Before I get too far into this article, I would like to acknowledge that there are a large number of rescue and rehoming organisations that do a wonderful job helping and successfully finding new homes for many of the dogs that find themselves sadly not wanted any longer or without anybody to care for them.
I have recently worked with a number of clients who for all the right reasons, were trying to rehome one of the many dogs looking for a forever home. Let’s face it, many of us actively encourage people to do this instead of getting a puppy. However, this relies on a certain level of responsibility to be demonstrated by the rescue organisations to ensure that the dog is matched to the new family and unfortunately, in my recent experience, this has not always been the case. I do recognise my sample size is somewhat skewed by what I do, as I rarely get to work with the successful adoptions.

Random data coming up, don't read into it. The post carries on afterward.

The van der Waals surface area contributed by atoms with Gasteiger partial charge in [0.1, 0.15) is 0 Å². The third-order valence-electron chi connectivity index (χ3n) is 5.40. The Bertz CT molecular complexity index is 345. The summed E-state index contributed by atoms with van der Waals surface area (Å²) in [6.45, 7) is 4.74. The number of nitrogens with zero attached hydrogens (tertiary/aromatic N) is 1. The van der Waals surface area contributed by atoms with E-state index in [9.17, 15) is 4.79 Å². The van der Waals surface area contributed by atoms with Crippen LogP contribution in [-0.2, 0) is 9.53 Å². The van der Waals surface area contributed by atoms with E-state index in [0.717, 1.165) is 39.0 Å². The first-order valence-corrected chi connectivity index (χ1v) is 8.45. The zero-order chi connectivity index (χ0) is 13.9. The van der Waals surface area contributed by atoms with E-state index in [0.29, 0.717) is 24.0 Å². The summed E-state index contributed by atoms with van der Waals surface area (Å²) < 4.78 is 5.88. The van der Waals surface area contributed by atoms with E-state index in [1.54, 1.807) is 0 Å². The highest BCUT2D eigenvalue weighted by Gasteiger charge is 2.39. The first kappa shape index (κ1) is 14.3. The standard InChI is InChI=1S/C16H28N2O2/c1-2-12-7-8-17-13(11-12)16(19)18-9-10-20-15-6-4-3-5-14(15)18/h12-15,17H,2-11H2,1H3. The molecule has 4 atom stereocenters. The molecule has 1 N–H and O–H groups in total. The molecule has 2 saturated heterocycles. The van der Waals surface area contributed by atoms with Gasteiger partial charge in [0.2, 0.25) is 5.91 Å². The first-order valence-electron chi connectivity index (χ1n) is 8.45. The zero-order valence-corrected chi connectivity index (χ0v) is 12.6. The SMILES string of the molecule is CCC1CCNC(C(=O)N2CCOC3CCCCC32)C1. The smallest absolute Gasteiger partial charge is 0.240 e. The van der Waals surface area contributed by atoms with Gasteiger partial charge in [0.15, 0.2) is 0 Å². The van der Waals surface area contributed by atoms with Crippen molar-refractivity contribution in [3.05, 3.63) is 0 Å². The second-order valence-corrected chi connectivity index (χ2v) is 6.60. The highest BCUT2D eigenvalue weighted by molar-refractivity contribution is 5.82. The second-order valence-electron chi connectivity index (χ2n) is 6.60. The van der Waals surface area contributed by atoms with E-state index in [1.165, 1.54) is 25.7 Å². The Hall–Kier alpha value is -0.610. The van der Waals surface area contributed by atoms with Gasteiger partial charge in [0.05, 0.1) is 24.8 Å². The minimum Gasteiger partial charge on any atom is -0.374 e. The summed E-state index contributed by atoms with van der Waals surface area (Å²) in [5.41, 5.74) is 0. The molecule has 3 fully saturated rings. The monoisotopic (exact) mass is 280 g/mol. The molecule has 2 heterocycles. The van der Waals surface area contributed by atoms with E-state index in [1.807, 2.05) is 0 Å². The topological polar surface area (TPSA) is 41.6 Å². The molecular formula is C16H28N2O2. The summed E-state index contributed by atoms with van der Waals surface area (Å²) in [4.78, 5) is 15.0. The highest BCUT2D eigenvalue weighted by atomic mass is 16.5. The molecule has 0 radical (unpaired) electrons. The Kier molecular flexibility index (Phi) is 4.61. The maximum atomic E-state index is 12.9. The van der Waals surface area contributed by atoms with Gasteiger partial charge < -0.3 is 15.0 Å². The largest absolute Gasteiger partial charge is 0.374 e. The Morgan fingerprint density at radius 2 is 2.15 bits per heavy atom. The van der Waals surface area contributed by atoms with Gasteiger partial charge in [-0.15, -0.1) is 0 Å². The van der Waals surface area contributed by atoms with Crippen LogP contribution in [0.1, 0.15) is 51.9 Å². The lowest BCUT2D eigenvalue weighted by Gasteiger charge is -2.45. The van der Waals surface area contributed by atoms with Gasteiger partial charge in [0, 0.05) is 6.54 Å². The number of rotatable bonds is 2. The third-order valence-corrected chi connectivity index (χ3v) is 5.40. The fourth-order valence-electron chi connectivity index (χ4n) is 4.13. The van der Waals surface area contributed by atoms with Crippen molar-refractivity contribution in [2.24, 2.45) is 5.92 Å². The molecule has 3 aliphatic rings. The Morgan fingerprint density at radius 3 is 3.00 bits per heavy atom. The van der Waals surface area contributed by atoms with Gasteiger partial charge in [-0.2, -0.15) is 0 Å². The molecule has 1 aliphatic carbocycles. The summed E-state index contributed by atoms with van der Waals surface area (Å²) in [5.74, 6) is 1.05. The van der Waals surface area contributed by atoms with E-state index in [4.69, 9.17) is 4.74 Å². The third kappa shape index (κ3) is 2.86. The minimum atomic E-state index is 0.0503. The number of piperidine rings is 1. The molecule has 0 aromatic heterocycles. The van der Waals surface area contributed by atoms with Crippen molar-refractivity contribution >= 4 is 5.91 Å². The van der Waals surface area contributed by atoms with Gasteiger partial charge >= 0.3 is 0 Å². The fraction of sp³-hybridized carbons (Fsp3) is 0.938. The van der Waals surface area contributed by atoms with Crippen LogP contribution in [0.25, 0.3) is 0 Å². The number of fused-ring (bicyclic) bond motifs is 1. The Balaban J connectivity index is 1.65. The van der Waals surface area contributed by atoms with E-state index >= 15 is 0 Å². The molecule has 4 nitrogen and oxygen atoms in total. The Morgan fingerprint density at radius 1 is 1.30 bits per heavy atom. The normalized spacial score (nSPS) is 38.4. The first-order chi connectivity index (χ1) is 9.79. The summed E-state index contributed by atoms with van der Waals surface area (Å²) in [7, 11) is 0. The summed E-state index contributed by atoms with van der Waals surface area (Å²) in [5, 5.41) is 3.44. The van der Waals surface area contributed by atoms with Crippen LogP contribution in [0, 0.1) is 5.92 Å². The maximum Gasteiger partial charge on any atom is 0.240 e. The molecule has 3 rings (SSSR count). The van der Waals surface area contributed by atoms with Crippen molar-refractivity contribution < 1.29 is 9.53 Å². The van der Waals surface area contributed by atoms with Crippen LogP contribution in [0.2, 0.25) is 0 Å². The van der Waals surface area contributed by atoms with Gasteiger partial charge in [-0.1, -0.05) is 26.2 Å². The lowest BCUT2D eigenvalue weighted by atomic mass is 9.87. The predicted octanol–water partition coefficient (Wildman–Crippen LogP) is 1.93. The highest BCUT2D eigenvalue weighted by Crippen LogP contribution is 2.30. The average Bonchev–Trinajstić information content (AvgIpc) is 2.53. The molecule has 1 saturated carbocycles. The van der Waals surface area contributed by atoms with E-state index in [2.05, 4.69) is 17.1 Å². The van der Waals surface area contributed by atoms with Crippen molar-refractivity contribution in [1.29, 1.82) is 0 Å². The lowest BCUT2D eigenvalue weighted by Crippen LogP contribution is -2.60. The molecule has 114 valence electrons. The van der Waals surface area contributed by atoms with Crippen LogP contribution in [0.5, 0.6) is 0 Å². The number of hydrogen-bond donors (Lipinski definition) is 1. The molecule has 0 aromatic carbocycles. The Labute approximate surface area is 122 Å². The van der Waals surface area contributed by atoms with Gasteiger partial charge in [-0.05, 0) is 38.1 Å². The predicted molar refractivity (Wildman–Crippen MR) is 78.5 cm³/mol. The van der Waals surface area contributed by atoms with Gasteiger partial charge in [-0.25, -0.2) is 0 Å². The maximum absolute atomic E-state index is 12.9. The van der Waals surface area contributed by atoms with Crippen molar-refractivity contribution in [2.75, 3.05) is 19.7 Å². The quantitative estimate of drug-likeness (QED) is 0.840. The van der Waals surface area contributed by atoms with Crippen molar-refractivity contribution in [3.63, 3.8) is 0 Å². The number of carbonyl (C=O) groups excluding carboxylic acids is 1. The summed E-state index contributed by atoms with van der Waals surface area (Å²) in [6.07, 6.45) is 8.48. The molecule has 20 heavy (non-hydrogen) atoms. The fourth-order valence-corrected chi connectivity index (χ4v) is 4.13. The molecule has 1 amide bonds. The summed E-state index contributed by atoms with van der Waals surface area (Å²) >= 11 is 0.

Recently, I have worked with three families who have all offered a dog a new home and a place in their lives, only to find the dog was not what they expected.
With all three of these families there has been a number of common factors. All, without exception, came to the families from smaller organisations or overseas charities. None of the families had met the dogs prior to rehoming, instead relying on the information from the rehoming organisation and all the dogs had manifested a fear of family members – mostly men and children.
This placing of dogs without due diligence has sadly resulted in stress and heartbreak to the families I have been working with. It is hard when somebody tells you that your new arrival is scared of you and then goes on to explain the risks and changes to their life, habits and routines that they are going to have to make and that there is a high probability they will never have the dog they imagined they were getting. By the time I get called, they have all bonded to one degree or another with the dog that they feel responsible to do their best, even though it was not what they signed up for and sadly they are now faced with tough decisions to either return the dog or make changes to their lives that they were not expecting.